The opposition councillor Ryszard Balcerzak (member of the United Municipality of Michałowo committee, 53.5% support) protested against it.

- It is an insult towards the Border Guard. This decoration should not be here. I am ashamed- he declared.

- I do not see the words "Border Guard" written on. Everyone can interpret this installation as they wish- answered the Mayor, Marek Nazarko.

And so the crown remained on the table.

Mr Nazarko, a Michałowo native, law school graduate, former district chief, farmer and tiler, has headed the municipality for 20 years. Like Ms Ancipiuk, he represents the "Residents are First in Our Little Homeland" committee. During the council session, he says: "I don't watch the state broadcaster because I luckily managed to regulate my blood pressure some time ago".

In his speech, Deputy Commander Major Piotr Dederko emphasized the difficult situation his subordinates have to face:

- What we have been dealing with here for the last four months has been beyond my wildest imagination. On average, the facility in Michałowo turns away a minimum of 40 people a day.  120 was the record. This is a very heavy burden for the officers, these are horrendous numbers. Most of the children that we find don’t have any shoes or socks, but not because they’ve lost them, but because their parents throw them away, trying to arouse pity. To a large extent, the foreigners are trying to fool us. An ambulance is called on site, people are examined, and it turns out that they are fine. Pretending to be ill is just another way of pressuring officers. Of course, there are some serious, even fatal cases, I do not deny that. But if someone does not apply for refugee status, we have the right to return such people to the border. And we do it.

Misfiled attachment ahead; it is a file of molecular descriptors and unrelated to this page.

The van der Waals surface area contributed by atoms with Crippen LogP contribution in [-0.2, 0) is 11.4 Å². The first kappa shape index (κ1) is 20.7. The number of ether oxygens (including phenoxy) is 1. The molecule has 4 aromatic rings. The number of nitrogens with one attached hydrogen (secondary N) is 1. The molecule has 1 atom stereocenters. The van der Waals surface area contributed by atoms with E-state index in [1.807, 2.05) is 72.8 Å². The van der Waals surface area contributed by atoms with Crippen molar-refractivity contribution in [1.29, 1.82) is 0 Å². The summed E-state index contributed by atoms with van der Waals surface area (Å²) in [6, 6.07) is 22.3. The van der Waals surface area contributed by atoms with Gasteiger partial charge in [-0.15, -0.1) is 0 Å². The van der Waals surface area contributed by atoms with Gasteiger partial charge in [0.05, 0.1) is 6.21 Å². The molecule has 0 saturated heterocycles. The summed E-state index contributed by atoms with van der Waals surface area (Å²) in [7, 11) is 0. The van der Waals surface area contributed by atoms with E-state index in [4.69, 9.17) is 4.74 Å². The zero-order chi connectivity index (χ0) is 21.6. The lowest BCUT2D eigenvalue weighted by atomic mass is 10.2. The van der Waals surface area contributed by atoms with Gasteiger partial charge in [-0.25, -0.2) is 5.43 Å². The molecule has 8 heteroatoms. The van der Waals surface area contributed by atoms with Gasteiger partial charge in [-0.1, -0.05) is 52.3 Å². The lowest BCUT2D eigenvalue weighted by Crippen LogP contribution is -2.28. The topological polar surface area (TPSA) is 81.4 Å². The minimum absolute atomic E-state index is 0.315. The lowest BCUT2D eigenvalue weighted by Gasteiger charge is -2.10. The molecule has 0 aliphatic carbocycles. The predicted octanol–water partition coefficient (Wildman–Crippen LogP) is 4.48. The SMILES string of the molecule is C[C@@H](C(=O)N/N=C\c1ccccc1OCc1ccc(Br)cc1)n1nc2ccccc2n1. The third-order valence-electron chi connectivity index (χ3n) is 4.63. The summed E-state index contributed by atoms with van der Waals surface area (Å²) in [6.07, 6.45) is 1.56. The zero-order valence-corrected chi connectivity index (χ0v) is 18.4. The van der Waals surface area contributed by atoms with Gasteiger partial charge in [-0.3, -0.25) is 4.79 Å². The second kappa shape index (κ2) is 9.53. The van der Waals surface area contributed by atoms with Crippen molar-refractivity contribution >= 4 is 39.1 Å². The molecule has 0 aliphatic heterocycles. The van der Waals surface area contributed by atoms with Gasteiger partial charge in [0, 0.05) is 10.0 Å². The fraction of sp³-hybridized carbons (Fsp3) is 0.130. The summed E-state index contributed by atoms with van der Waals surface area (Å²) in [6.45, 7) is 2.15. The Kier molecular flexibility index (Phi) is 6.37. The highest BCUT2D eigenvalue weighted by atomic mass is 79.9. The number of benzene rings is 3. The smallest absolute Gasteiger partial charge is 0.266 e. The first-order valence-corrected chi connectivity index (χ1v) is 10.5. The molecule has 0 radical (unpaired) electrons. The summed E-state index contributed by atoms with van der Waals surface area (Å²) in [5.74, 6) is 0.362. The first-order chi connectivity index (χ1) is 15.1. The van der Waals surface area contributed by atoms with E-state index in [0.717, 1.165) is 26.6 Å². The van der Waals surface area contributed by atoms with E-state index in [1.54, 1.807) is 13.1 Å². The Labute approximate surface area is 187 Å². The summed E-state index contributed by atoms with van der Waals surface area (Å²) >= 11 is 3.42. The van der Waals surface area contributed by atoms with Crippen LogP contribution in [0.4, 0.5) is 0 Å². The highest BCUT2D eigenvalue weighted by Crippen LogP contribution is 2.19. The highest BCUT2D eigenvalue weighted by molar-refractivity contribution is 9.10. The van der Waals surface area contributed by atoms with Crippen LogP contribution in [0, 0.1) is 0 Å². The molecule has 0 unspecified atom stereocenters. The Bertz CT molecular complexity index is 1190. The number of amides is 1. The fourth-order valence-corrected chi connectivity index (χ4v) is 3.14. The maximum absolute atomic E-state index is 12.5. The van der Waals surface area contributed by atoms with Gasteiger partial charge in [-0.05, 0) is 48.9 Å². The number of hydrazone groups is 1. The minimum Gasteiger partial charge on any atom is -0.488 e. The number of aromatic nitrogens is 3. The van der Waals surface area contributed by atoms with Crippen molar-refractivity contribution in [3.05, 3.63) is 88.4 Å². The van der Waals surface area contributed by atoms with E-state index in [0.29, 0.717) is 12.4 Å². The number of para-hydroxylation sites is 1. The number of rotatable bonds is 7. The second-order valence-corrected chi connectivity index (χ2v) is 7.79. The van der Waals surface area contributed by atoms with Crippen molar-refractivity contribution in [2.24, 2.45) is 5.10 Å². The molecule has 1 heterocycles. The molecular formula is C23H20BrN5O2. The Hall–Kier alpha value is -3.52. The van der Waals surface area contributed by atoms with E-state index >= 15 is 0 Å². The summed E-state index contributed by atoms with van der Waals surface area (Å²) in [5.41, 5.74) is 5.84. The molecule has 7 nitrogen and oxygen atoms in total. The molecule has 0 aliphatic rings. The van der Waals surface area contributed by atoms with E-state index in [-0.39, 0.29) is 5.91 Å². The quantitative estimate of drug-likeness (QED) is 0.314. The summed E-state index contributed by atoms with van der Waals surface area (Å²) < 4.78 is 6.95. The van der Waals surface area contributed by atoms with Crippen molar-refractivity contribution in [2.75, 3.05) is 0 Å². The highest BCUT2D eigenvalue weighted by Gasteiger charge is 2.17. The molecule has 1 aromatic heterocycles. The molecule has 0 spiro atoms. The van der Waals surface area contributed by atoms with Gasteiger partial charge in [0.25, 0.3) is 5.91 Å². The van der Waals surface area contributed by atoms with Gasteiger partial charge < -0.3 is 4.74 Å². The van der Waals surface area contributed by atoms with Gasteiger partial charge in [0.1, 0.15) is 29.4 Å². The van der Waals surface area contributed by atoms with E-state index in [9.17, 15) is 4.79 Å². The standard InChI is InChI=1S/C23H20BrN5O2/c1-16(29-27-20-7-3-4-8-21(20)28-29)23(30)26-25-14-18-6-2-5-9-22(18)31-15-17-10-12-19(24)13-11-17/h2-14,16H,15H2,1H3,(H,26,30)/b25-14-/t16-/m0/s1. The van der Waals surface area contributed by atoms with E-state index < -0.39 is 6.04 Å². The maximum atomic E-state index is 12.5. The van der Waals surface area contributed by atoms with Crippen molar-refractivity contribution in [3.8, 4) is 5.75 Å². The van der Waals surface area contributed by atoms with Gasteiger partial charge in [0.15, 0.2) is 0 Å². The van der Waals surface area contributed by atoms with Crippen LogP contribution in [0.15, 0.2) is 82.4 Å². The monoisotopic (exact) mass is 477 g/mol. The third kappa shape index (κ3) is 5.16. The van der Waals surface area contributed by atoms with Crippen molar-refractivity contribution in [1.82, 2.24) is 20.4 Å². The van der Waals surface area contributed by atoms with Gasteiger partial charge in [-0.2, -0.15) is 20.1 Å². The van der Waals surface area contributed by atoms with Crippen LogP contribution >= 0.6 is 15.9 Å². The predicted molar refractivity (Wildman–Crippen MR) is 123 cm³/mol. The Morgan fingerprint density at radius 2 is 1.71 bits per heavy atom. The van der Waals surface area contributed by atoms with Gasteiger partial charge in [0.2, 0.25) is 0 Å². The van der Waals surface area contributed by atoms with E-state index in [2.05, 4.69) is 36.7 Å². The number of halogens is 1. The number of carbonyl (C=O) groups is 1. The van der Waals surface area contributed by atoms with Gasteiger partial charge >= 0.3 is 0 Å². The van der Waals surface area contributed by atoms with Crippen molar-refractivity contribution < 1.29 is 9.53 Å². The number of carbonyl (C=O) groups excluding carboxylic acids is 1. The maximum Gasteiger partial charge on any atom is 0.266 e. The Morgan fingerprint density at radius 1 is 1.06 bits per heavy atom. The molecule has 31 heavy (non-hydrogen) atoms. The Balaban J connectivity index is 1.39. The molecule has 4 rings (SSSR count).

Chairwoman Ancipiuk: - so these children were taken to the border line?

Commander Dederko: - We just transport them to the border line... And our role ends there.

Mayor Nazarko: - Today, the children were just turned back, but I can already see the headlines: "Children are freezing to death in Michałowo". Putting them behind wires will lead to exactly this. It's just a matter of time. We need to talk about what we’ll do tomorrow. There’s just one emotion here: compassion. You can’t sweep this under the rug, it will come back with tenfold force.

And that's where the idea for a refugee Help Point originated.


Michałowo is located 36 kilometers southeast of Białystok, and has a population of 3,000. One half is Orthodox and the other half is Catholic. In the last parliamentary elections, 43% of its residents voted for PiS, 39% for the oppositional Civic Coalition.

The first time I heard of Michałowo was in 2007, when someone bought a lottery ticket worth a net of PLN 6.5 million at a local store and never claimed the prize. Back then, Michałowo was still a village. It was mainly known for its hundred-year-old wooden church, decorated inside with unique polychromies made by Adam Stalony-Dobrzański.

When four years after Poland has joined the EU Michałowo gained its municipal rights, everything began to change. A swimming hall with a full-size swimming pool was opened and a beach with a wooden pier and a viewing tower was built at the Siemianówka Reservoir. Heading here at night from the direction of Białystok, driving out of the prehistoric darkness of the primeval forest, suddenly, one sees gigantic, white-glowing #MICHAŁOWO sign appear on a meadow- an expression of pride and joy connected to the local community’s social advancement. Fortunately, the neon goes dark after 10:00 p.m.